A few weeks ago Ssemujju Nganda announced his bid for the speakership race joining the incumbent Rebecca Kadaga and Deputy Speaker Jacob Oulanyah. Ssemujju of course needs no introduction in our politics.
His regular and scintillating appearances in Parliament, on radio and TV have decorated our political commentary at a time when political debate has been punctuated more by mediocrity and inferiority than common sense, wit and revolutionary wisdom.
His views and opinions have become unsettling and uncomfortable to those who get served. He has consistently displayed the sort of indiscriminate rage that has made him a sensation and one of the most feared commentators on mainstream media.
He has breathed an aura of life into our lacklustre and often boring political commentary which has populated our TV and Radio for sometime now.
And in those bite-sized words lie a sort of mission statement, unwritten rule: speaking truth to power and standing up to those who wield it whenever an opportunity presents itself without fear or favour.
He has enjoyed a garlanded and thrilling political career. The sort of raw, unbridled authenticity that makes him one of the most compelling commentators on Prime TV and radio audience.
He has filled the void at a time when our mainstream media is struggling to get pundits to help us understand the current affairs better.
He has made us forget the mediocrity of what our TV and Radio have become, dishing out well informed and impassioned analysis. The sort of commentary and a riotously good journalism our media has been deprived of.
After many years of our toxic, silly and sometimes stupid political debates, there has been a feeling out there that quality of debate in Parliament has degenerated to lowest ebb.
Of course, the house with it’s many challenges, has always been sprinkled with smart and articulate legislators.
For Ssemujju, this is a role into which he was originally made for– and with hindsight, it is not surprising that he has done it with breath taking flair and finesse.
It is a role that was honed and fine tuned when he was still in a newsroom at Daily Monitor and The Observer and it was a matter of time to be a wise sage he is today.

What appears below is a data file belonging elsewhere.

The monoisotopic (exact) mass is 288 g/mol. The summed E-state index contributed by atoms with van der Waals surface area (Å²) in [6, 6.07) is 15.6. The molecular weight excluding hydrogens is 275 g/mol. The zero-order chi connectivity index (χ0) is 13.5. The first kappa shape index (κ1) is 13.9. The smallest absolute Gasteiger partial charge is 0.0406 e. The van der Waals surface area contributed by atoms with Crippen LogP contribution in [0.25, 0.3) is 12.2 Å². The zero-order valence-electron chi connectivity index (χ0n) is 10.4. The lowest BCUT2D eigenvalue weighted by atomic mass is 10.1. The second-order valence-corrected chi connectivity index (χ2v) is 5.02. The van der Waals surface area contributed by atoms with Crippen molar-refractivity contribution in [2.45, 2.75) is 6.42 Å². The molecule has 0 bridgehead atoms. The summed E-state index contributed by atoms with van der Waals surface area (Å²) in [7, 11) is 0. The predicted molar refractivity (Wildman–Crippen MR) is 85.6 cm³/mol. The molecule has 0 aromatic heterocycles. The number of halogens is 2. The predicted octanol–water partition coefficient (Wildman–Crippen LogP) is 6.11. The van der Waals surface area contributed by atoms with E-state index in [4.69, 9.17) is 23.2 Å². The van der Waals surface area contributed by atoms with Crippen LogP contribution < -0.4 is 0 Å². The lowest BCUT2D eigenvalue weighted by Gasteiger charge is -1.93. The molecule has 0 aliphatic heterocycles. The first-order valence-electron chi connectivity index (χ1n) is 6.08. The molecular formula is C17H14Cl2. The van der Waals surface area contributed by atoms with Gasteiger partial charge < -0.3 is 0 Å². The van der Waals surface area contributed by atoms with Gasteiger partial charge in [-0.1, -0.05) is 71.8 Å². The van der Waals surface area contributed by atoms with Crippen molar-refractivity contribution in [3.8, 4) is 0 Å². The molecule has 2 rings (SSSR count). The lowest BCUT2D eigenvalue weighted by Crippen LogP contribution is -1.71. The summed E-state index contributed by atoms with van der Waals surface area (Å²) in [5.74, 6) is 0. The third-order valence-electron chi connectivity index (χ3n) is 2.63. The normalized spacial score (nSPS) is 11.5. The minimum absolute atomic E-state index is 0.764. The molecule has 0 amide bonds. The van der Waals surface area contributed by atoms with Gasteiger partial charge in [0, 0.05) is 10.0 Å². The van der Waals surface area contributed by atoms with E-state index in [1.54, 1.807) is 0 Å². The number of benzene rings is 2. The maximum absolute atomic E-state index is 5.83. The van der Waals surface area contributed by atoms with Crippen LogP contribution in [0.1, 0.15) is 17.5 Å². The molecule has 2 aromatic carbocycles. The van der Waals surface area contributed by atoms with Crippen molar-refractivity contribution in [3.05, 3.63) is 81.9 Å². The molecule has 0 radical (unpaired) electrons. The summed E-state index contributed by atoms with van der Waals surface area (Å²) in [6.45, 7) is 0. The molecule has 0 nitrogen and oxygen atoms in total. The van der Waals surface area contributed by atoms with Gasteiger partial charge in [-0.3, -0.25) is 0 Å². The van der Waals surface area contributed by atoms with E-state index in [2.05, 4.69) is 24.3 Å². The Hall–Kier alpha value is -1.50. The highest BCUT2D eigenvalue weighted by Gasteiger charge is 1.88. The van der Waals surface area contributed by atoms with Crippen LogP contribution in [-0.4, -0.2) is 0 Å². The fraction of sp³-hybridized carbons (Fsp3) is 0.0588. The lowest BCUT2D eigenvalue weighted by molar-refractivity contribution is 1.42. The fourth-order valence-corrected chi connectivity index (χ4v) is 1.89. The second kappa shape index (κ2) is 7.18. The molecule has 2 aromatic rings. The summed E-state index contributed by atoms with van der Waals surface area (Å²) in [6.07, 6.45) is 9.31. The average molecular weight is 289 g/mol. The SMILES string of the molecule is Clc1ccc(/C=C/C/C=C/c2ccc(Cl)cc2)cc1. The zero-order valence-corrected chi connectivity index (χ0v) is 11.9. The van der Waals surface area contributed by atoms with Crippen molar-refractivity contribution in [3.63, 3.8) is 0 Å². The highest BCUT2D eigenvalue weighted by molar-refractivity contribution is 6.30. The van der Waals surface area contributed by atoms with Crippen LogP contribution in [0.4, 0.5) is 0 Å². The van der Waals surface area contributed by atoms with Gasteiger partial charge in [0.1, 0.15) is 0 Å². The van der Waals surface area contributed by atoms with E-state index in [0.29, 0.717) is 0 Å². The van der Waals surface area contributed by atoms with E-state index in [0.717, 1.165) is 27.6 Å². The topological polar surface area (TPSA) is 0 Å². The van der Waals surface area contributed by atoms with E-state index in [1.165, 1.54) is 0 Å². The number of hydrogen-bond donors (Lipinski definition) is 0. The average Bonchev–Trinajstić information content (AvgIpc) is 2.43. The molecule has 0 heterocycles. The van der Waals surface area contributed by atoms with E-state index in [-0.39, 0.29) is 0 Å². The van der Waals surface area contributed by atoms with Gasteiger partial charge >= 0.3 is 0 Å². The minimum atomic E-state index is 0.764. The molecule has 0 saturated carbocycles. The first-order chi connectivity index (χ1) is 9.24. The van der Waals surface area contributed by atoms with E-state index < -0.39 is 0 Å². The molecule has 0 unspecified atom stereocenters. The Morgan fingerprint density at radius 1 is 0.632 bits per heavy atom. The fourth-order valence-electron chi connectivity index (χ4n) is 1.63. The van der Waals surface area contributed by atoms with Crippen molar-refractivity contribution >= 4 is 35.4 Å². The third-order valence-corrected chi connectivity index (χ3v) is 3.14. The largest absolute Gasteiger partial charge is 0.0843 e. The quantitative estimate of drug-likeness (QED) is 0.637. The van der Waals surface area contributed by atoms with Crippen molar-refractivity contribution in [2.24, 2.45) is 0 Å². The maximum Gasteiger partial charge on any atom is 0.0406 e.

There is now a curiously quaint view gaining extraordinary consensus that debate and politics in general has gone to the dogs.
For some time, the arc of political commentary and debate has drifted from deeper insight, more immersive analysis to entertainment and showbiz.
Ssemujju has singlehandedly driven engagement, stirred debate, prickled emotions which have been condensed into in shareable bite-sized social media segments making his TV performances an instant hit and waspishly courting a large audience across the political divide.
Those who have been around for some time agree that Ssemujju represents the golden yesteryears of our once respected August house.
Days when accomplished legislators like Norbert Mao, Elly Karuhanga, Eriya Kategaya, Winnie Byanyima, Francis Ayume and Wapakabulo to mention but a few occupied that Parliament. Seeing him debate one can’t help but reminisce such days with nostalgia.
Ssemujju is seeking the office of the speaker when Parliament is a shadow of it’s past. His moral and reputation is too big to command popular support in a house where wheeling and dealing have become common place.
It is unlikely that he will overcome interests that have made and are determined to maintain that house as a rubber stamp: an institution vulnerable to the whims and sometimes sinister motives of the executive.
It’s also going to be difficult for him to circumvent many roadblocks in the race for speakership but that is not surprising at a time when we are now building a parliamentary complex, the size of Wembley Stadium.